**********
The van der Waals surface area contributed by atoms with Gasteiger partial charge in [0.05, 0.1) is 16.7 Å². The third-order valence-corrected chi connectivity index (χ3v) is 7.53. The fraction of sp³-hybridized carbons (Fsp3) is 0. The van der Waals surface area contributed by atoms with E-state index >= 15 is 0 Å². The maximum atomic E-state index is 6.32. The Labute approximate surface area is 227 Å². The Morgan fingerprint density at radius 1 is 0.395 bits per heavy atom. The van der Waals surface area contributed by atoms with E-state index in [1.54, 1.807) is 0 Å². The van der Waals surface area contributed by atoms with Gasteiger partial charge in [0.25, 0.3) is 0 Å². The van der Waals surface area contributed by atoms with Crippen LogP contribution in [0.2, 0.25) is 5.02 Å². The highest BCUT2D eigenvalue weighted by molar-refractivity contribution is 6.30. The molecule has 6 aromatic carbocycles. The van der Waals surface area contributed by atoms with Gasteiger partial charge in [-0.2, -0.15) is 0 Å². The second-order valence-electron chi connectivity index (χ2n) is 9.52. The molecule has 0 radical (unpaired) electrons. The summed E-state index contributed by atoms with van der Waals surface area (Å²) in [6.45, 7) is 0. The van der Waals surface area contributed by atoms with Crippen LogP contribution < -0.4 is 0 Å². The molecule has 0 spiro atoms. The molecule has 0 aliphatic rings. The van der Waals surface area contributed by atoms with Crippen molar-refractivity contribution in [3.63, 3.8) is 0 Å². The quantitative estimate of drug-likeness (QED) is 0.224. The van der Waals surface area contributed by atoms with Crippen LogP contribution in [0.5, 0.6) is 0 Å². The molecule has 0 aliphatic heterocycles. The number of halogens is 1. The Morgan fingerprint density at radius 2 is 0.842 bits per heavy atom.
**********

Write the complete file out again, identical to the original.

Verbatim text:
The van der Waals surface area contributed by atoms with Gasteiger partial charge in [0.05, 0.1) is 16.7 Å². The third-order valence-corrected chi connectivity index (χ3v) is 7.53. The fraction of sp³-hybridized carbons (Fsp3) is 0. The van der Waals surface area contributed by atoms with E-state index >= 15 is 0 Å². The maximum atomic E-state index is 6.32. The Labute approximate surface area is 227 Å². The Morgan fingerprint density at radius 1 is 0.395 bits per heavy atom. The van der Waals surface area contributed by atoms with E-state index in [1.54, 1.807) is 0 Å². The van der Waals surface area contributed by atoms with Gasteiger partial charge in [0.25, 0.3) is 0 Å². The van der Waals surface area contributed by atoms with Crippen LogP contribution in [0.2, 0.25) is 5.02 Å². The highest BCUT2D eigenvalue weighted by molar-refractivity contribution is 6.30. The molecule has 6 aromatic carbocycles. The van der Waals surface area contributed by atoms with Gasteiger partial charge in [-0.2, -0.15) is 0 Å². The second-order valence-electron chi connectivity index (χ2n) is 9.52. The molecule has 0 radical (unpaired) electrons. The summed E-state index contributed by atoms with van der Waals surface area (Å²) in [6.45, 7) is 0. The van der Waals surface area contributed by atoms with Crippen LogP contribution < -0.4 is 0 Å². The molecule has 0 spiro atoms. The molecule has 0 aliphatic rings. The van der Waals surface area contributed by atoms with Crippen molar-refractivity contribution in [3.63, 3.8) is 0 Å². The quantitative estimate of drug-likeness (QED) is 0.224. The van der Waals surface area contributed by atoms with Crippen LogP contribution in [0.5, 0.6) is 0 Å². The molecule has 0 aliphatic heterocycles. The number of halogens is 1. The Morgan fingerprint density at radius 2 is 0.842 bits per heavy atom.